4. The best way to invest in the next generation of business leaders
Prioritize creating leaders by looking for opportunities to develop skills and pass on important lessons.
Be clear that you are building leaders and be intentional about your investment. At Salesloft, a large, distributed workforce is built on a foundation of leadership skills.
“We’ve really prioritized our leadership development program. Every new manager goes through the same program: 6 months where we talk about all of our leadership philosophies, radical candor, how to have a one-on-one, how to navigate dysfunction–how to lead the SalesLoft way.”
5. The most important lessons for leaders to understand as we head into 2023...
Allyship, Intentionality, and Exit Strategy.
Allyship is what future leaders will prioritize because the candidates of today are prioritizing inclusion. By using Donald’s 4 stages of allyship as a guiding compass, we’re able to better understand what true leadership looks like through allyship.
Intentionality in every part of an organization will shape every successful company in the future. At Salesloft, focusing on intentionality drives phenomenal execution. Connection and transparency are Katie’s keys to success here. “Transparency is incredibly important. Transparency around our numbers, our all-hands communications. We’re so intentional about the information we share with our employees.”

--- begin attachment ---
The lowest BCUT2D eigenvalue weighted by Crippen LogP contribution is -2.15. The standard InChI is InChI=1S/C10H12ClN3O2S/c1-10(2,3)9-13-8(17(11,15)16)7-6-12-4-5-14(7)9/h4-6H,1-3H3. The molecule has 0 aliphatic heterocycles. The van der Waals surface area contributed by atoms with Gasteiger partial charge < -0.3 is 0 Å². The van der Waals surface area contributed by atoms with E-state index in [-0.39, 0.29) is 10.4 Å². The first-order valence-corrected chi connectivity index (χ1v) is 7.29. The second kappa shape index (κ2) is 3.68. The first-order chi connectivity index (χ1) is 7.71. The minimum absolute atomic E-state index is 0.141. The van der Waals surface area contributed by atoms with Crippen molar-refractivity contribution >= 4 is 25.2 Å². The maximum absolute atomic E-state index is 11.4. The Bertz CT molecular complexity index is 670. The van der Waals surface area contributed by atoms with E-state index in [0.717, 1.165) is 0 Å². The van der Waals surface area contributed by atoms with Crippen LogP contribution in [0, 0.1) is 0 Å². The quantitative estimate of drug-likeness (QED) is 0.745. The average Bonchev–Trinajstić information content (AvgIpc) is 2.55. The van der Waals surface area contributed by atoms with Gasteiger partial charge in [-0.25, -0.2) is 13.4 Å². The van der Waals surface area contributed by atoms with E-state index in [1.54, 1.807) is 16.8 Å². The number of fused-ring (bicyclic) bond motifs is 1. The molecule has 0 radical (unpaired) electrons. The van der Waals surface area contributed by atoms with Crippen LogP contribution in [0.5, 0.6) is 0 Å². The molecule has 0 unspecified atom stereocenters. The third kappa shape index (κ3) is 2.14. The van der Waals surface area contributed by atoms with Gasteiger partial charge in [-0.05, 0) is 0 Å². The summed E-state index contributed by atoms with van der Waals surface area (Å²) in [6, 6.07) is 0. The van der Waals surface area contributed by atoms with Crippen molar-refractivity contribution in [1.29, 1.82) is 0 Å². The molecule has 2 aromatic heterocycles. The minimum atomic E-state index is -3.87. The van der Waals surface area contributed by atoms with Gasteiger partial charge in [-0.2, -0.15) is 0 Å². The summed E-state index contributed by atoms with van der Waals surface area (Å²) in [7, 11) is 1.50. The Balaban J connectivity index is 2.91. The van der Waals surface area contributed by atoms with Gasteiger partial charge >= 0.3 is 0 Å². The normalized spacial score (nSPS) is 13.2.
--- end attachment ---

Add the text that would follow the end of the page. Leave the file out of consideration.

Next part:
At ParkMobile, COVID-era resignations prompted Jeff to re-think the exit process. If you’re as intentional about exits as you are about recruitment, top performers may just find their way back to you.
“Think about what your strategy is for when people walk out the door. Be purposeful. Question if you can get them back in the next 6 or 12 months. This is one of the most incredible ways to boost confidence in your organization and maintain success overall.”
This event was the culmination of a year’s worth of inspirational leaders who’ve joined The Great Retention to share what makes a good leader a better leader.
Whether you’re a CEO seasoned with decades of experience, a first-time manager stepping into a new role, or an entrepreneur taking on the business world solo, these guiding principles can define (or redefine) your approach to leadership at any stage.
A huge thank you to Jeff, Katie, and Donald for continuing to elevate the employee experience and always being open to sharing their learnings.
These amazing leaders remind us that leaders aren’t superheroes who just happen to know all the tricks–they’re ordinary people who take on the hard work of being dedicated to making a difference.
Katie, Donald, Jeff, and so many others are pioneering what it means to build a purpose-driven culture. We’re thrilled to continue building The Great Retention community alongside them.
The full recorded event is now available here.